Do the downsides of the ‘sharing economy’ outweigh the benefits?

“It’s true that, in many ways, sharing-economy jobs can offer more autonomy than traditional employer-employee relationships. But there’s a dark side to these work arrangements that gets considerably less press: the shifting of risk off corporate balance sheets and onto the shoulders of individual Americans, who may not even realize what kinds of liabilities they’re taking on,” writes Washington Post reporter Catherine Rampell.

The risks involve everything from income instability (the worker, rather than the firm, has to absorb the brunt of demand shocks or price cuts); to irreversible capital investments (Uber and Lyft have infamously pushed drivers to buy new cars by promising big returns that never materialized); to unforeseen criminal liabilities (what happens if an Airbnb guest turns your home into a brothel?); to fewer protections in the event of catastrophe (no access to programs such as workers’ comp). Sure, sharing-economy “entrepreneurs” can get a lot of upside, but there are a lot of hidden downsides, too.

Today’s Question: Do the downsides of the sharing economy outweigh the benefits?

  • Gary F

    Isn’t the real beef about this the government is losing power to control this stuff?

    Governments in power never like to lose any of their power.

  • PaulJ

    Isn’t there a “going concern” issue displayed when an entity starts to sell capital assets?

  • James

    The downsides don’t seem to exceed the upsides, but there are some issues. Many of which can and probably will be resolved by market forces.
    Whether or not ride-share drivers and passengers are insured seems to be a little ambiguous currently, so people are taking some risk. I’m surprised that some insurance company hasn’t come up with a product specifically for ride share drivers which takes the ambiguity away. Once the product exists, then passengers can ask to see proof of insurance. If they don’t see it, they can ride or move on.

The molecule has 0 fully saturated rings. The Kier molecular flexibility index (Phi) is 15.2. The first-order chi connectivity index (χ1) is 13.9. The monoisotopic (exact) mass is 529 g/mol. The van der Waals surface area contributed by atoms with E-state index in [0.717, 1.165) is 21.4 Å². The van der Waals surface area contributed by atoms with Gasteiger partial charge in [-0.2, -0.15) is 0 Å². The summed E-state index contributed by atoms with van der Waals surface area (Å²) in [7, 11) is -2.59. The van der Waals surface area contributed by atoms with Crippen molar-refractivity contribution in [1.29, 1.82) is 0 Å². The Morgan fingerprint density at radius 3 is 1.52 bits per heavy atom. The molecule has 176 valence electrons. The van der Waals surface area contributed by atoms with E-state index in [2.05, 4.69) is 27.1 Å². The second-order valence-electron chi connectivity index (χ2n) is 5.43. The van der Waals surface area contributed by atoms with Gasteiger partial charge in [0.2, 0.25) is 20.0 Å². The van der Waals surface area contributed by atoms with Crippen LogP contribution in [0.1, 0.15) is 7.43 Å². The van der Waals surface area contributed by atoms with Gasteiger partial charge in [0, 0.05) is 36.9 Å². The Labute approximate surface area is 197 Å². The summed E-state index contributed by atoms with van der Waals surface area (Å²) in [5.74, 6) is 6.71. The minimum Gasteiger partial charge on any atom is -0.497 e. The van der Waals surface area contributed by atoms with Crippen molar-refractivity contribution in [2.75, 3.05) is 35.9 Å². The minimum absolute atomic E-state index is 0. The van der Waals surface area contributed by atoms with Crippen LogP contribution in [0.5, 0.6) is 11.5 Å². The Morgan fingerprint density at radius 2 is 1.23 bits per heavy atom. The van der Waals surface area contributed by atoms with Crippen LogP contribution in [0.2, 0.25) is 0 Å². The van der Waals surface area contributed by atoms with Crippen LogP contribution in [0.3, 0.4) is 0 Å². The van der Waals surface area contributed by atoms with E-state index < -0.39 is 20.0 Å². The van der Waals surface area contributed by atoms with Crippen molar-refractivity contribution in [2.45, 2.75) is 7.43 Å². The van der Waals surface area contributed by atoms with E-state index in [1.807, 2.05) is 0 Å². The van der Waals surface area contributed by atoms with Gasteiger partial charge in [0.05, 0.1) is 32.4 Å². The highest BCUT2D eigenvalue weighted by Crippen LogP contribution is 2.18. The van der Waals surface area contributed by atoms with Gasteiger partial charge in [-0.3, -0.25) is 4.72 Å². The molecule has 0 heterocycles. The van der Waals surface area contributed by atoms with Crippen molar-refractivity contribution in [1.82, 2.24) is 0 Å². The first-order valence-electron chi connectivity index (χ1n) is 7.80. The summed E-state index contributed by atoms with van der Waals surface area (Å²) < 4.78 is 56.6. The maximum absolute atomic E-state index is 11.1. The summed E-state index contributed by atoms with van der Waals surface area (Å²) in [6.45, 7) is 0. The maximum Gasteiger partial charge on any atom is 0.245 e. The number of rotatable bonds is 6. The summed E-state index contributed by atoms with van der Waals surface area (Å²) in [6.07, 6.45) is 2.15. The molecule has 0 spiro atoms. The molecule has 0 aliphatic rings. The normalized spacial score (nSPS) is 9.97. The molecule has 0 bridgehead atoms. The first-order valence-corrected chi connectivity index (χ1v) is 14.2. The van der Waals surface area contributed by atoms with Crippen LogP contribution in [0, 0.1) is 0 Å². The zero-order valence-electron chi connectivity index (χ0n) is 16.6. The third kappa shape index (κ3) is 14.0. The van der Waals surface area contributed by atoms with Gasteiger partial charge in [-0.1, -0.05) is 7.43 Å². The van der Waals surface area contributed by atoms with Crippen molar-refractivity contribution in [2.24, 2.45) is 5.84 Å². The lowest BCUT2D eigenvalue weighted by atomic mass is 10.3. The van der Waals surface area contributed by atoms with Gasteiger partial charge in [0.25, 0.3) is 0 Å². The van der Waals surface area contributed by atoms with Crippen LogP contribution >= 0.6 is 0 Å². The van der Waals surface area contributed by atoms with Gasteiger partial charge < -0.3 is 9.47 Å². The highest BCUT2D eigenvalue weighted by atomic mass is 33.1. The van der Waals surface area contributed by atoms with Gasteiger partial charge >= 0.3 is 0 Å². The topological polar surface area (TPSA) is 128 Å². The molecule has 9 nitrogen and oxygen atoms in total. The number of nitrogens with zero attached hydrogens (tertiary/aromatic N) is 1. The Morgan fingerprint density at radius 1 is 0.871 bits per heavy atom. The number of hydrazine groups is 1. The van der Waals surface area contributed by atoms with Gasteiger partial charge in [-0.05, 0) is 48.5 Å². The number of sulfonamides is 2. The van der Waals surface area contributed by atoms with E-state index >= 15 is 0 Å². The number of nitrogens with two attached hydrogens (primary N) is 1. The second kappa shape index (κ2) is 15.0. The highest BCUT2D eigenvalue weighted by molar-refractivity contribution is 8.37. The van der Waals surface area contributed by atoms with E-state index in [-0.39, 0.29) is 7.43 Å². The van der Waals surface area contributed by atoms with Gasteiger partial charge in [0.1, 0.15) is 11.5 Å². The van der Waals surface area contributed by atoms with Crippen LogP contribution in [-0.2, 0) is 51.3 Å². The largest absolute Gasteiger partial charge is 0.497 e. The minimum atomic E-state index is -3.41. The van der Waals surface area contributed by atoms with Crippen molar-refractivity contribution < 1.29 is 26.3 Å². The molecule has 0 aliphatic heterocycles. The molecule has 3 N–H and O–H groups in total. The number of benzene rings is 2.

Whether or not “renters” pay enough to justify providing the service surely will be resolved by market forces. It is my understanding that ride-share drivers typically earn less than 50 cents per mile. My experience tells me that cars cost at least 50 cents a mile to operate (not every day, but if you properly account for depreciation, maintenance, tires, gas, etc.) I’m guessing that lots of drivers who think they are earning a decent living but then find out they are really just wearing out their cars fast, will stop offering the service.
    Same with renting a bedroom. Odds are that the revenue exceeds the wear and tear and out-of-pocket costs. But it may not be adequate compensation for the time spent cleaning, waiting, checking in, checking out, stressing out, etc. Again, if the value proposition is wrong, people will stop offering their rooms for rent.
    You know that old expression. “Things that seem too good to be true, probably are.” That’s where we are in this economy now. But market forces will deal with it.

  • JQP

    I think the biggest concern is that , IF , we do find a serious problem with them… WHAT is that ” free-rider” company doing now to save money to pay down ( correct or otherwise amelirate) future discovery of serious damage.

    I like the idea of new evolution in services, economy and growth… but.. looking back at any number of industries… there is some serious dang waste left behind by them that needed cleaning up and… the ENTIRE public , through TAXES , winds up paying the clean-up cost while rarely gaining the UPSIDE profits.

    or can we pass a law that says the Banks, Investors and Fianacial system has to cover 100% of the costs of damages for failed businesses. … and REALLY leave government out it…..

    • John Dilligaf

      Which banks? Which investors? “The Financial System” isn’t an entity that can be pinned down.

      All I really heard from your comment was – somebody besides me should pay in case anything goes wrong. I’m sure we all feel that way.